HB: The album is not really a concept album with a coherent story or anything like that. Rat kings were supposedly large groups of rats knotted together by their tails that were supposed to warn off oncoming disease, death and destruction. The title serves as a metaphor for the overarching theme of the album’s lyrics, which deal with impending doom and everything going to hell in a number of different ways. Some songs are about death on a more abstract level, some are about the world around us slowly turning to shit and some are about experiences of a more personal nature. Everything is however tied together by the image of things falling apart and dying.

AS: With this album you changed course in terms of the production side of things with it being mixed and mastered by Plec (Watain, Scar symmetry) at Panic Room Studios. Why did you feel the need to jump ship?

HB: Christian Silver did an awesome job on our last record, but we just felt we wanted to shake things up a bit. Plec was an obvious choice, since he’s done awesome work for bands like Watain and lives pretty close to us. He is also a really great guy and he loved the album, so everything went really smoothly.

AS: An interesting change with Rat King was the different artwork accompanying the music. What artist did you decide to work with and why? How important do you think artwork is for a death metal album in this day and age where lots of music consumers simply download the album and never get the physical album in their hands?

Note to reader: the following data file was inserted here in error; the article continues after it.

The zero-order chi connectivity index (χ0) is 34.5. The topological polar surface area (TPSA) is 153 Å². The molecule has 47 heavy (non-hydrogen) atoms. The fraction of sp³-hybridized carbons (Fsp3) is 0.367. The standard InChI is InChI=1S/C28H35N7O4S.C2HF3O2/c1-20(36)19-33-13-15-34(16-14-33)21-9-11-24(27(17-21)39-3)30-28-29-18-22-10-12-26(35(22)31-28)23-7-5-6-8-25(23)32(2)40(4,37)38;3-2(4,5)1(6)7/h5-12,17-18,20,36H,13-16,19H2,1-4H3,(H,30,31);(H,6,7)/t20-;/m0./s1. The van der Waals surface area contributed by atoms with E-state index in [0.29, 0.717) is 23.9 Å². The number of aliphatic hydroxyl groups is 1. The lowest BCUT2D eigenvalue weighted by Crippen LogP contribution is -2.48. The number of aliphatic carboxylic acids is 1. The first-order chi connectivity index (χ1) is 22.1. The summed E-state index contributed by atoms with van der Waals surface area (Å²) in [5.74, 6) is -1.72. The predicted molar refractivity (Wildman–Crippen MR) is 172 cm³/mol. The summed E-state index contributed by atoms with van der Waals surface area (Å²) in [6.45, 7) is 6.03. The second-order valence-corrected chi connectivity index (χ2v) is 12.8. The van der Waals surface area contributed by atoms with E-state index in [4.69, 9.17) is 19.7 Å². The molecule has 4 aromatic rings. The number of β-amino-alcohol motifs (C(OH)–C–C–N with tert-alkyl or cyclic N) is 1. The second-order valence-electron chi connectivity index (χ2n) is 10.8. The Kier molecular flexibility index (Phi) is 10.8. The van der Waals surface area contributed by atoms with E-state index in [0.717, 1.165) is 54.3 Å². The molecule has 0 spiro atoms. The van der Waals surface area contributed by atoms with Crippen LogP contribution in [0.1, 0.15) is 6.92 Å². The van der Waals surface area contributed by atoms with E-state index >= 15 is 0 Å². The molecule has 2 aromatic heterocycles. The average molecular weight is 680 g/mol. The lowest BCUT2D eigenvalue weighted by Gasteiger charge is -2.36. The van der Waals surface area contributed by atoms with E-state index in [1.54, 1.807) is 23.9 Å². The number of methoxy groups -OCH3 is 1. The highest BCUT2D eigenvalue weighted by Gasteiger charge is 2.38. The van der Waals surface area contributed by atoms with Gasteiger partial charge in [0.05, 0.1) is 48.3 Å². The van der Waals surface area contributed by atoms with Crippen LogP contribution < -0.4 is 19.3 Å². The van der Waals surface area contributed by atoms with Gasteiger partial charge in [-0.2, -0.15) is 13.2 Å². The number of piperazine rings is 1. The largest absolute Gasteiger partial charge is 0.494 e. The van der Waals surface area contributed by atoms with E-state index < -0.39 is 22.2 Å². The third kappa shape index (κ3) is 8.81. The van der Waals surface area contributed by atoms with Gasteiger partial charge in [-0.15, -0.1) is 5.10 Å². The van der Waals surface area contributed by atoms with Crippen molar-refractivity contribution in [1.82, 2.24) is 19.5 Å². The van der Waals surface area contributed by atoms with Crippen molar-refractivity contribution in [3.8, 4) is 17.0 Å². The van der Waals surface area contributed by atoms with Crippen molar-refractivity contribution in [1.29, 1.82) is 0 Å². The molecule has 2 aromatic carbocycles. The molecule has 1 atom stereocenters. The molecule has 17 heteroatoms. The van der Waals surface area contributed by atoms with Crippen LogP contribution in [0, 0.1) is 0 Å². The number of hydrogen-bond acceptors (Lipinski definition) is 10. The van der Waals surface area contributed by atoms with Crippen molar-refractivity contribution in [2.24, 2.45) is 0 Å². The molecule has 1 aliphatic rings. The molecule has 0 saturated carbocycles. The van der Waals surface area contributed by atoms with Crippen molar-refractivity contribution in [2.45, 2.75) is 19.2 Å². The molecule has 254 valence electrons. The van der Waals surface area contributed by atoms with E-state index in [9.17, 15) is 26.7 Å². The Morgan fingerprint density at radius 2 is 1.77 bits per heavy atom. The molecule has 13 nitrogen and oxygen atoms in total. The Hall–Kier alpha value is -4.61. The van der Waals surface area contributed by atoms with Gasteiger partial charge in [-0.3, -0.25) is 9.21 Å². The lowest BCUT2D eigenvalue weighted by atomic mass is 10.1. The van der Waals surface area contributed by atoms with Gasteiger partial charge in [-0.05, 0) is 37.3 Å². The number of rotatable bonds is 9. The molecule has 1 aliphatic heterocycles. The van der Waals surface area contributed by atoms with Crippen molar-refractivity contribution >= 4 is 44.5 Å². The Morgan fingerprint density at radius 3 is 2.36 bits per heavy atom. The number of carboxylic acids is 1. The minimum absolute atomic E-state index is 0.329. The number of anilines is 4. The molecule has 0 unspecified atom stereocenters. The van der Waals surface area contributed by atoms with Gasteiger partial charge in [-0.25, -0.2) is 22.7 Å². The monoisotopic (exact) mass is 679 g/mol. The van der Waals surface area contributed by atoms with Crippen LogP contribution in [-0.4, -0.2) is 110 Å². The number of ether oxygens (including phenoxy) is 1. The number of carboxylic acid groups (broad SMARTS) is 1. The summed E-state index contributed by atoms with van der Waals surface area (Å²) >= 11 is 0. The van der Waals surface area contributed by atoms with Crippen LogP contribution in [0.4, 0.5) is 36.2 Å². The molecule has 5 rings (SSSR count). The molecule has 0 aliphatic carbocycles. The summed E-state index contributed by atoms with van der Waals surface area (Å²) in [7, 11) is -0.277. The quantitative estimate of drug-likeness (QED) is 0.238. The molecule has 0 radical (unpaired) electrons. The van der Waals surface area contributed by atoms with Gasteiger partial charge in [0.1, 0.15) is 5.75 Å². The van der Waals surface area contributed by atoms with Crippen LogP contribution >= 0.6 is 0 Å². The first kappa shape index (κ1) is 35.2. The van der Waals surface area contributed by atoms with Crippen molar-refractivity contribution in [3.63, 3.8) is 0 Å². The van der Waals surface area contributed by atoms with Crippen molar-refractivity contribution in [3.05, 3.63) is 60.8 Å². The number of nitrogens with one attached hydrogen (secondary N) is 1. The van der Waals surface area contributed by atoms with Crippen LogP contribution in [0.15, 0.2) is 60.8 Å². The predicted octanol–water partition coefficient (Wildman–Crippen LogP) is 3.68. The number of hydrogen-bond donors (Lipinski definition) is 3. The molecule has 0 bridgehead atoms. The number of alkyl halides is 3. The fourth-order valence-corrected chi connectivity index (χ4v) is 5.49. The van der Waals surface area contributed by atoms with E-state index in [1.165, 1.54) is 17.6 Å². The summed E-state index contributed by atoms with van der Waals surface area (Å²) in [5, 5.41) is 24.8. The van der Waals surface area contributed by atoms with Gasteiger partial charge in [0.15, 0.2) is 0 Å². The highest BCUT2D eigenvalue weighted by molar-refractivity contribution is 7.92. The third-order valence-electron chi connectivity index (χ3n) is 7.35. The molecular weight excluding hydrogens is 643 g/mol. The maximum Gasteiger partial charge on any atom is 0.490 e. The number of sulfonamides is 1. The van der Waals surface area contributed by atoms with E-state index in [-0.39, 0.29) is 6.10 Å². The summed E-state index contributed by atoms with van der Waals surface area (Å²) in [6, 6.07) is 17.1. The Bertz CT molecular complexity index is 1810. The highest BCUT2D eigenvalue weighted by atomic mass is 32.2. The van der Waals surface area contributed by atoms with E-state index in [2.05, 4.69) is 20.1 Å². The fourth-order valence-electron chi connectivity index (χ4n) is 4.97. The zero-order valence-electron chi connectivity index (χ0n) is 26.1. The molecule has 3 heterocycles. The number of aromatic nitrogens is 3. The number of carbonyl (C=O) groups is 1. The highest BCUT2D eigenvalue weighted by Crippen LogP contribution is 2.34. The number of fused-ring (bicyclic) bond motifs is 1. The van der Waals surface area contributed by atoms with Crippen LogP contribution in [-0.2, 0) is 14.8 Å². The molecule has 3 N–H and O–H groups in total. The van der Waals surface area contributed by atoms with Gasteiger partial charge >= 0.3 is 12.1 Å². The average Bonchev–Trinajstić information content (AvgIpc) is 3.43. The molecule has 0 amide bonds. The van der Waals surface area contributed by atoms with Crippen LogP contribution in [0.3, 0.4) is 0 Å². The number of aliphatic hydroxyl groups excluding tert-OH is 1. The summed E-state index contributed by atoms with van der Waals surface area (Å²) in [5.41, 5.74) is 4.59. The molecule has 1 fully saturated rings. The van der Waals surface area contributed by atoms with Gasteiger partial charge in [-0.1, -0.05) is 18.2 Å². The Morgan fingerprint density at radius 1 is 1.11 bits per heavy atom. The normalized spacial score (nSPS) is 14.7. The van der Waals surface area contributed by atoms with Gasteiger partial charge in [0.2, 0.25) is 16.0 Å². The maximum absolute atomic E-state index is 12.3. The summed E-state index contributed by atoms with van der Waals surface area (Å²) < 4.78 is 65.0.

HB: I’m not sure how kids today feel, but to me having artwork that fits the feel and the themes of the music is definitely still important. The cover art was painted by the awesome Mark Riddick, who’s done tons of horrifically fucked up stuff for both underground acts and more well-known bands. We wanted something a bit more “old school” looking this time around and I’m psyched about the way it turned out, looks goddamn evil! The additional artwork and design for the booklet was done by the very talented Sven de Caluuwe of Aborted fame, and he really nailed it as well.

AS: Your band has ex-members from past bands such as Shadowbuilder, Eternal Chaos and Stabotage. Looking back, do you feel that coming from these different bands has helped shape the sound of As you Drown? How have you grown as a band?

HB: I can only speak for me personally, but for me the experience has definitely molded who I am today. I started my first death metal band Shadowbuilder with some friends when we were 15-16 years old, and we set off to melt the face off of the world pretty much. Playing every show we could find and recording demos and such, always trying to grow both as musicians and songwriters. It was kind of like attending death metal high school, only with lots of more beer than in most schools of course.

AS: You’ve described your band as a ‘goatmachine’. Why do you lads (ahem) goat so crazy for goats?

HB: Simple: There is no animal that is half as metal as a goat. Goats are the rulers of the animal kingdom. Also, they have cool horns.

AS: What’s on the agenda for As you Drown in the next few months then?

HB: We are looking into several different touring options at the moment. Nothing booked yet, but we are really looking forward to getting out on the road and inflicting some serious damage. Rest assured, announcements will be made soon, so keep your eyes peeled!

AS: Thank you very much for your time and best of luck for the future!

HB: Thanks yourself! May the goat be with you…

Rat King by As You Drown is out now through Metal Blade Records